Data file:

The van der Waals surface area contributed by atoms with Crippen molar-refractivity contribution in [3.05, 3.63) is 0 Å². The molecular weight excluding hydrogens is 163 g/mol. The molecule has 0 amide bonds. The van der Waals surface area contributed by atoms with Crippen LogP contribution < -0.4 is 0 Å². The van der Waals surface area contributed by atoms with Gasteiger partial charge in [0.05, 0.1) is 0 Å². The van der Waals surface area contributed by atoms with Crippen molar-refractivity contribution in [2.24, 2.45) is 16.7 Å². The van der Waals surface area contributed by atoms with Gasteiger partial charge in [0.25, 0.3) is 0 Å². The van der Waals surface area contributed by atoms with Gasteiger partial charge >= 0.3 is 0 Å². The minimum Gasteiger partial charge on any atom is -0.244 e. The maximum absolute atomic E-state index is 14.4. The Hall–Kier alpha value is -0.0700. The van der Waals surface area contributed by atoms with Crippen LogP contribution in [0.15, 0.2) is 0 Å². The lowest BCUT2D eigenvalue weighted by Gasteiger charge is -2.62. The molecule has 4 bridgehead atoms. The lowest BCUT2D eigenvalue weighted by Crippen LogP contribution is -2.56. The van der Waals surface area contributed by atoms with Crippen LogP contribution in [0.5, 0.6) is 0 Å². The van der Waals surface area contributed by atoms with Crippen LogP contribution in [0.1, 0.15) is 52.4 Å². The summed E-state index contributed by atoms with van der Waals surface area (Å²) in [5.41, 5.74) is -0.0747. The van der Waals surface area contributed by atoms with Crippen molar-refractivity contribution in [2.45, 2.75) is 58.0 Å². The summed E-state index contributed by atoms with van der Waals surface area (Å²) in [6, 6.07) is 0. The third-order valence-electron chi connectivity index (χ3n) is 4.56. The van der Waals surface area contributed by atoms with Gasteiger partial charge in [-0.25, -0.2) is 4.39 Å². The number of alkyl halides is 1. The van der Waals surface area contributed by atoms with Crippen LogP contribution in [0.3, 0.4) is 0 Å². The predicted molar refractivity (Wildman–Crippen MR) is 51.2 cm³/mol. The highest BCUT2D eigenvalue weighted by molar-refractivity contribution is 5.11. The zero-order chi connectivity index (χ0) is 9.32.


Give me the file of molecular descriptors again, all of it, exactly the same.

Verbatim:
The van der Waals surface area contributed by atoms with Crippen molar-refractivity contribution in [3.05, 3.63) is 0 Å². The molecular weight excluding hydrogens is 163 g/mol. The molecule has 0 amide bonds. The van der Waals surface area contributed by atoms with Crippen LogP contribution < -0.4 is 0 Å². The van der Waals surface area contributed by atoms with Gasteiger partial charge in [0.05, 0.1) is 0 Å². The van der Waals surface area contributed by atoms with Crippen molar-refractivity contribution in [2.24, 2.45) is 16.7 Å². The van der Waals surface area contributed by atoms with Gasteiger partial charge in [0.25, 0.3) is 0 Å². The van der Waals surface area contributed by atoms with Gasteiger partial charge >= 0.3 is 0 Å². The minimum Gasteiger partial charge on any atom is -0.244 e. The maximum absolute atomic E-state index is 14.4. The Hall–Kier alpha value is -0.0700. The van der Waals surface area contributed by atoms with Crippen LogP contribution in [0.15, 0.2) is 0 Å². The lowest BCUT2D eigenvalue weighted by Gasteiger charge is -2.62. The molecule has 4 bridgehead atoms. The lowest BCUT2D eigenvalue weighted by Crippen LogP contribution is -2.56. The van der Waals surface area contributed by atoms with Crippen LogP contribution in [0.5, 0.6) is 0 Å². The van der Waals surface area contributed by atoms with Crippen LogP contribution in [0.1, 0.15) is 52.4 Å². The summed E-state index contributed by atoms with van der Waals surface area (Å²) in [5.41, 5.74) is -0.0747. The van der Waals surface area contributed by atoms with Crippen molar-refractivity contribution in [2.45, 2.75) is 58.0 Å². The summed E-state index contributed by atoms with van der Waals surface area (Å²) in [6, 6.07) is 0. The third-order valence-electron chi connectivity index (χ3n) is 4.56. The van der Waals surface area contributed by atoms with Gasteiger partial charge in [-0.25, -0.2) is 4.39 Å². The number of alkyl halides is 1. The van der Waals surface area contributed by atoms with Crippen LogP contribution in [0.3, 0.4) is 0 Å². The predicted molar refractivity (Wildman–Crippen MR) is 51.2 cm³/mol. The highest BCUT2D eigenvalue weighted by molar-refractivity contribution is 5.11. The zero-order chi connectivity index (χ0) is 9.32.